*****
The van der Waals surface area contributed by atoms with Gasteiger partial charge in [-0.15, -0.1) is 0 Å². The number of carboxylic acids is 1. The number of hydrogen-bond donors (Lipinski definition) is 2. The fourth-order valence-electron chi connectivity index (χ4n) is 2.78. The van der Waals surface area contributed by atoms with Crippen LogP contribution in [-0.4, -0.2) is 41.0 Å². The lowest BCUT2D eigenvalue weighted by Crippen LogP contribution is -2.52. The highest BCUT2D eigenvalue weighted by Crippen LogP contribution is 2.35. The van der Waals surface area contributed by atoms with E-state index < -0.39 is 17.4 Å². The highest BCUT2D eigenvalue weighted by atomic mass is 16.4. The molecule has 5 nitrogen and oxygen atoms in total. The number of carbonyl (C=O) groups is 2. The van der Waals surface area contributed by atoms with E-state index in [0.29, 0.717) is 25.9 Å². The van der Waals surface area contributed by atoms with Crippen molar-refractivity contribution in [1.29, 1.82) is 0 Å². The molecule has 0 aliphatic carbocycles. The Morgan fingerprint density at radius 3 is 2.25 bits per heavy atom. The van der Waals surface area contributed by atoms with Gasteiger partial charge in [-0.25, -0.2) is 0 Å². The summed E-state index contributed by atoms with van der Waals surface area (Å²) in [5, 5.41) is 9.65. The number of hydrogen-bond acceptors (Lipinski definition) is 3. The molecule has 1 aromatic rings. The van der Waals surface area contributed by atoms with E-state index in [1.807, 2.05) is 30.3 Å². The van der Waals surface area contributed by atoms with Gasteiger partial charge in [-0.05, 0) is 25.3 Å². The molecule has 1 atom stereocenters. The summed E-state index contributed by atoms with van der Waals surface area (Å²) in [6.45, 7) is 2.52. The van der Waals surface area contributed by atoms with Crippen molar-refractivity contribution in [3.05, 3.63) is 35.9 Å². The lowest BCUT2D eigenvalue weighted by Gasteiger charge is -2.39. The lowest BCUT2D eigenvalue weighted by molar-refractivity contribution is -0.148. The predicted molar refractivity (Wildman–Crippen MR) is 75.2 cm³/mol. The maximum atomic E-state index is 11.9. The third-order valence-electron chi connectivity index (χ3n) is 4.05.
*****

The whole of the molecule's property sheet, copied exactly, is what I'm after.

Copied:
The van der Waals surface area contributed by atoms with Gasteiger partial charge in [-0.15, -0.1) is 0 Å². The number of carboxylic acids is 1. The number of hydrogen-bond donors (Lipinski definition) is 2. The fourth-order valence-electron chi connectivity index (χ4n) is 2.78. The van der Waals surface area contributed by atoms with Crippen LogP contribution in [-0.4, -0.2) is 41.0 Å². The lowest BCUT2D eigenvalue weighted by Crippen LogP contribution is -2.52. The highest BCUT2D eigenvalue weighted by Crippen LogP contribution is 2.35. The van der Waals surface area contributed by atoms with E-state index < -0.39 is 17.4 Å². The highest BCUT2D eigenvalue weighted by atomic mass is 16.4. The molecule has 5 nitrogen and oxygen atoms in total. The number of carbonyl (C=O) groups is 2. The van der Waals surface area contributed by atoms with E-state index in [0.29, 0.717) is 25.9 Å². The van der Waals surface area contributed by atoms with Crippen molar-refractivity contribution in [1.29, 1.82) is 0 Å². The molecule has 0 aliphatic carbocycles. The Morgan fingerprint density at radius 3 is 2.25 bits per heavy atom. The van der Waals surface area contributed by atoms with Gasteiger partial charge in [-0.25, -0.2) is 0 Å². The summed E-state index contributed by atoms with van der Waals surface area (Å²) in [5, 5.41) is 9.65. The number of hydrogen-bond acceptors (Lipinski definition) is 3. The molecule has 1 aromatic rings. The van der Waals surface area contributed by atoms with E-state index in [1.807, 2.05) is 30.3 Å². The van der Waals surface area contributed by atoms with Gasteiger partial charge in [-0.05, 0) is 25.3 Å². The molecule has 1 atom stereocenters. The summed E-state index contributed by atoms with van der Waals surface area (Å²) in [6.45, 7) is 2.52. The van der Waals surface area contributed by atoms with Crippen molar-refractivity contribution in [3.05, 3.63) is 35.9 Å². The lowest BCUT2D eigenvalue weighted by Gasteiger charge is -2.39. The lowest BCUT2D eigenvalue weighted by molar-refractivity contribution is -0.148. The predicted molar refractivity (Wildman–Crippen MR) is 75.2 cm³/mol. The maximum atomic E-state index is 11.9. The third-order valence-electron chi connectivity index (χ3n) is 4.05.